In Defense of Sansa
Full disclosure: I have not read A Song of Fire and Ice. I know, I know, I should. And I will at some point. Maybe after the show has ended. But this post is to address an article by a woman who has clearly not read the books either, so we’re on equal ground. Also, don’t spoil anything for me in the comments, kay?
What article am I talking about? Ann Marie Rasmussen of the Huffington Post penned an article criticizing the women in the HBO series Game of Thrones as being little more than tired sexist archetypes. Go ahead and give it a read. She does raise a few interesting points about how women are portrayed in both literature and Hollywood. However, when it comes to the women of GoT, she misses the point by a mile. Spoilers for both seasons of GoT ahead!!
Game of Thrones has been criticized for being sexist thanks to women within the world being depicted as baby makers, whores, political pawns, and generally treated like shit. But that is the point. Westeros is a screwed up sexist world, and the men in power are products of that society, using women as if they were things. The difference is that these smart, fully developed women are also products of this violent, sexist, patriarchal society, and they are finding ways to survive and sometimes thrive in a man’s world. In depicting a violent and sexist patriarchy, George R. R. Martin isn’t saying it’s awesome. He’s showing us, through his female characters, exactly how fucked up it is.
Now, onto the archetypes, specifically Arya and Sansa. Here’s what Ms. Rasmussen had to say about the Stark sisters:
The Tomboy. Arya Stark, the little daughter with a boy’s haircut, learns to wield a sword and become an assassin. She is clearly metamorphosing into another favorite recent archetype, the Woman Warrior (think Guenevere in King Arthur, Lisbeth Salander in Stieg Larsson’s trilogy or Katniss Everdeen in The Hunger Games).
The Princess. Sansa Stark, sister to the Tomboy, is not too bright and is often punished for her vapid and romantic delusions. In case you had any doubt which, the Tomboy or the Princess, is more appealing to contemporary audiences, compare what happens to poor Sansa to her clear-minded, independent sister.
The Stark sisters exist to show us two wildly different ways young women deal with the cards they have been dealt. Arya survives by embracing the masculine, and Sansa survives by embracing the feminine. Neither is wrong. Arya rebels against the sexist society, while Sansa attempts to use it to her advantage.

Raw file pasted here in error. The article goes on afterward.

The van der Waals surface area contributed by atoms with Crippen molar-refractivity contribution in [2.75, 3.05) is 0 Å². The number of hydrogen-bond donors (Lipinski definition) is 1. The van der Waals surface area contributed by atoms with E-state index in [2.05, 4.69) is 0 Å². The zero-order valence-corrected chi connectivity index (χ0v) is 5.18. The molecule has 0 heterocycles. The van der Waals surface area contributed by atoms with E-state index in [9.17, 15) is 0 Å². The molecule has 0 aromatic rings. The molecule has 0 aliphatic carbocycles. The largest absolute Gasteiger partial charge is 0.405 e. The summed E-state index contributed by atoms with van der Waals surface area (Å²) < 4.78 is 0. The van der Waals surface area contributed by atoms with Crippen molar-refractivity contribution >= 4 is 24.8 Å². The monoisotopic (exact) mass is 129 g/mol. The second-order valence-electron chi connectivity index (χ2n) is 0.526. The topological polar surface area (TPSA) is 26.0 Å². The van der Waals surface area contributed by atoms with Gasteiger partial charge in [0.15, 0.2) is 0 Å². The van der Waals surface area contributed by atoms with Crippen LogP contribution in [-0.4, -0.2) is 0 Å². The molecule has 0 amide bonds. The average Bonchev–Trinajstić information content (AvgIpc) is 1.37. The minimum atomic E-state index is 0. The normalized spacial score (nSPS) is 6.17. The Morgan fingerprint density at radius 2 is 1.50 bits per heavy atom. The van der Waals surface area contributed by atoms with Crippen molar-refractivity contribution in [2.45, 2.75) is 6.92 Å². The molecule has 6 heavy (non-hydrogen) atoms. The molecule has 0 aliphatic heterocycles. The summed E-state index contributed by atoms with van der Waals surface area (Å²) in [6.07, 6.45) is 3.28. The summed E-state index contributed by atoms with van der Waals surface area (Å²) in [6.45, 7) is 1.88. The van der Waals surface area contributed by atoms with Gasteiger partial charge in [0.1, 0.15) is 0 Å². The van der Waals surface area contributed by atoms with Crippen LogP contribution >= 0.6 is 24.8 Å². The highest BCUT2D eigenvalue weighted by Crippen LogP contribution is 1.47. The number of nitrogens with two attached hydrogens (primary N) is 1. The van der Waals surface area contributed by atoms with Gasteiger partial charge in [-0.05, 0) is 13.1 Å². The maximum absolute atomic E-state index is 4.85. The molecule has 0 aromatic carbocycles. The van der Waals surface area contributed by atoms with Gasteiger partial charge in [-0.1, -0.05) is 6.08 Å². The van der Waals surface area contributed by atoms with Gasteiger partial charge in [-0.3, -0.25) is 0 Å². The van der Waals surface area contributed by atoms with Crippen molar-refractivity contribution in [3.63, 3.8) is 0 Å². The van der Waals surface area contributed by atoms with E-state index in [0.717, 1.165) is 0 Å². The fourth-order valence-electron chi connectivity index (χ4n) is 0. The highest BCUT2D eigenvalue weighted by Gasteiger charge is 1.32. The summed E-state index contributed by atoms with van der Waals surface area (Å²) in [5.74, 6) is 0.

Sansa is incredibly clever. Her romantic notions were killed along with her pet dire wolf. Now, a girl who is not bright would have taken that moment (or any number of other horrible events Joffrey inflicted on her) to say, “You’re an asshole, I am not marrying you!” Instead, Sansa is very aware that the only way she’ll have an ounce of power, the only way she can possibly survive is to stick close to Joffrey for as long as she can. She attempted once to kill Joffrey, but failed, and continued to try to manipulate the system in her favor. Sansa is an incredibly strong and clever young woman, and I’m very interested to see what happens to her next season now that her small amount of power and insurance has evaporated. (DON’T TELL ME, DAMMIT!)
Arya, meanwhile, isn’t quite as trapped as Sansa, both literally and figuratively. She has more freedom to rebel and take on the role of a boy.
The Stark girls offer two ways of dealing with the same problem that all young women face within Westros, a place where their options are severely limited. One remains and gives the appearance of submissive conformity while working the system as it is, while the other flees the oppressive society to find her own path, but is always under the threat of being pulled back in.
The article goes on to poorly define Cersi as a Seductress and Catelyn Stark as the Good Wife, but we’ll have to save those smackdowns for another post.